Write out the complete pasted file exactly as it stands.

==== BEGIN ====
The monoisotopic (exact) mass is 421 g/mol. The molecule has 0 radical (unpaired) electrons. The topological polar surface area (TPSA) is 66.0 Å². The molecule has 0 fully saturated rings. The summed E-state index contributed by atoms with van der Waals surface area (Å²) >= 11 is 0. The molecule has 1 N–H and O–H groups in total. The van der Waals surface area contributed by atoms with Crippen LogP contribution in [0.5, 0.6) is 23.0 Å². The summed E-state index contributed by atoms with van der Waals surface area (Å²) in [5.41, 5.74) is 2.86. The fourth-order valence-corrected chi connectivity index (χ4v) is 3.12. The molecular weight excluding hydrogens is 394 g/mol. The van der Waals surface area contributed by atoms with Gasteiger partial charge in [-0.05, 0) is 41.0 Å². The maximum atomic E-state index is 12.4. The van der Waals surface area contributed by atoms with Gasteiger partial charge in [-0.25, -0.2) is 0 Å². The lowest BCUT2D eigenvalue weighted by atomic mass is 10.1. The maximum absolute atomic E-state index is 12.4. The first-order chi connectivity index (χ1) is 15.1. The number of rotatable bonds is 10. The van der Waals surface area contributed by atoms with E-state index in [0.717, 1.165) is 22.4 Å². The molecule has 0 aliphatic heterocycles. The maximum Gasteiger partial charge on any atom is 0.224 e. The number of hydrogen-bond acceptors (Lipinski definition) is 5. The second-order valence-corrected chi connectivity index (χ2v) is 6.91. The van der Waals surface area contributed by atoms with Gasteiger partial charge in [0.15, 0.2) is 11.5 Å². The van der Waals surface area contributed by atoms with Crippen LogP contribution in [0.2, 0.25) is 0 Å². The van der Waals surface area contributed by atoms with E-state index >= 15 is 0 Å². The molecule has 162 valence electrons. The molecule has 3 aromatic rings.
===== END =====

The monoisotopic (exact) mass is 421 g/mol. The molecule has 0 radical (unpaired) electrons. The topological polar surface area (TPSA) is 66.0 Å². The molecule has 0 fully saturated rings. The summed E-state index contributed by atoms with van der Waals surface area (Å²) >= 11 is 0. The molecule has 1 N–H and O–H groups in total. The van der Waals surface area contributed by atoms with Crippen LogP contribution in [0.5, 0.6) is 23.0 Å². The summed E-state index contributed by atoms with van der Waals surface area (Å²) in [5.41, 5.74) is 2.86. The fourth-order valence-corrected chi connectivity index (χ4v) is 3.12. The molecular weight excluding hydrogens is 394 g/mol. The van der Waals surface area contributed by atoms with Gasteiger partial charge in [-0.05, 0) is 41.0 Å². The maximum atomic E-state index is 12.4. The van der Waals surface area contributed by atoms with Gasteiger partial charge in [-0.25, -0.2) is 0 Å². The lowest BCUT2D eigenvalue weighted by atomic mass is 10.1. The maximum absolute atomic E-state index is 12.4. The first-order chi connectivity index (χ1) is 15.1. The number of rotatable bonds is 10. The van der Waals surface area contributed by atoms with E-state index in [0.717, 1.165) is 22.4 Å². The molecule has 0 aliphatic heterocycles. The maximum Gasteiger partial charge on any atom is 0.224 e. The number of hydrogen-bond acceptors (Lipinski definition) is 5. The second-order valence-corrected chi connectivity index (χ2v) is 6.91. The van der Waals surface area contributed by atoms with Gasteiger partial charge in [0.15, 0.2) is 11.5 Å². The van der Waals surface area contributed by atoms with Crippen LogP contribution in [0.2, 0.25) is 0 Å². The van der Waals surface area contributed by atoms with E-state index >= 15 is 0 Å². The molecule has 162 valence electrons. The molecule has 3 aromatic rings.